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Snakes & Ladders

Until fairly recently I viewed my career pretty much like a game of snakes and ladders. You throw the dice, put your name in a hat, apply for a job and then someone else / the fates / skill / knowledge / experience determine whether or not you get to take part / get the job.  Sometimes you win and move up a ladder, sometimes you lose and stay where you are (or slide down a snake).

But what if we need to start rewarding a different way of working and viewing our careers so that it isn’t just the people who can move up or cling to their ladders the best that are the ‘winners’.

The Big Project
When the Big Project rules it is difficult to see a different way. My simple version goes something like this –  There is a problem, we assess the options to solve it, we have meetings / write reports, one Big Solution is approved, it is implemented, it is evaluated,  the new becomes the norm, new problem arises, we move on.  This change is predicted, it is structured and planned, most of the time there are big costs – in terms of both time, money & (possibly) egos.  Many, many, reports & meetings are required.  There is not a lot of flexibility because once the course is set it’s a big ship to turn around.

Working to implement this kind of change requires a very particular set of skills.  If the Big Project & Big Solution goes wrong there is so much invested in it that people may even lose their job or at least credibility.  However, the definition of success is defined from the beginning and easy to see and, therefore, easy to reward.

But is this still an efficient way of working? Should we still be rewarding this? Is this way of approaching the problem too long winded, bureaucratic and likely to be out of date before the project is eventually delivered?

An alternative
I love the idea of Trojan Mice, which I first came across a few years ago. If we take the position that the organisation is a complex organism that we cannot, or should not try to, control – the Big Project approach makes little sense to bring about long term change.  Instead we see “vibrant communities and we can set about releasing a powerful force – the imagination and ingenuity of our people which is our true competitive advantage.”  (you can read more here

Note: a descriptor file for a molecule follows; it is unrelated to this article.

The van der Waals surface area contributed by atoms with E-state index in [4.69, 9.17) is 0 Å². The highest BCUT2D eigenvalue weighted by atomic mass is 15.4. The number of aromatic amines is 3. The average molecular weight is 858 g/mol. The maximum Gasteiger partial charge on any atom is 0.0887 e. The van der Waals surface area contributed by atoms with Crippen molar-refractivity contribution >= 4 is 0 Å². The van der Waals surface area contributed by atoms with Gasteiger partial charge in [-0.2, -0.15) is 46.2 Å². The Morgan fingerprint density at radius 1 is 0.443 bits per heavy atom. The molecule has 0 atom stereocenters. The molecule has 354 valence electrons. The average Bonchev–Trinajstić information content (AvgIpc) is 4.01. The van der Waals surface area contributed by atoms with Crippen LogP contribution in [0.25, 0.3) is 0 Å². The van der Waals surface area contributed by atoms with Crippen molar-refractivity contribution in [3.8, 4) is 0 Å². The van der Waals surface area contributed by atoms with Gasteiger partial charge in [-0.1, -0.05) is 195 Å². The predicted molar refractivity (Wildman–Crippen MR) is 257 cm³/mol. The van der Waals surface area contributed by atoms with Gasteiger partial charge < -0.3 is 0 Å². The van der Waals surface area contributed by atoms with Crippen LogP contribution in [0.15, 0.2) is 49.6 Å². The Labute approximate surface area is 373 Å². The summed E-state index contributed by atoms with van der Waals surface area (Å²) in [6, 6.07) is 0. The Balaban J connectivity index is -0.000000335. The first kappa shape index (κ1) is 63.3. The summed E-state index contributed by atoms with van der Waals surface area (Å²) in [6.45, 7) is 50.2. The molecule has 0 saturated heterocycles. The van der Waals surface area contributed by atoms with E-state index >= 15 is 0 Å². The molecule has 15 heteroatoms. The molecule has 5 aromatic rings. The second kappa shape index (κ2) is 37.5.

In HR we are as susceptible to the Big Project approach as anyone.  We can have a splashy launch, a big awards ceremony, a big conference, whizzy new tech – but the test I always apply is the ‘So what?’ test.  We had a big conference, we got in speakers, people listened, everyone had a great time, the ‘happy sheets’ were full of smiley faces & awesome comments – but… so what? If we ask again in a couple of weeks what can people remember and what, if anything, has changed for them?

In contrast small, focussed efforts (Trojan Mice) can have more lasting effects. Recently I have experimented with small, targeted opportunities to very specific groups, challenging them to do things differently.  Instead of detailed planning, reports & meetings I put my energy into seeking out different ways of working or learning – creating smaller events for targeted groups.  It’s taken a while to build momentum, but now other people are picking this approach up and running with it.

What has this got to do with reward?
How do we reward people in the world that can’t be controlled? If my objectives were set months ago, but along the way I have needed to pivot on some of my ideas – is that failure or success?

In traditional terms it was probably a failure that no one turned up to the second networking event that I organised – #hrpizza.  However, I can genuinely say that I learnt more from that than I have from any of the subsequent events where lots of people have turned up.  How would we reward this? Is it a failure because no one showed up (pretty vital for a networking event!) or success because I learned what I needed to make subsequent events a success?

In increasingly open workplaces, where (potentially) anyone can deploy Trojan Mice to make a difference – we need to rethink how we reward that behaviour & encourage it, especially when all the ladders and snakes are in a pile on the floor.


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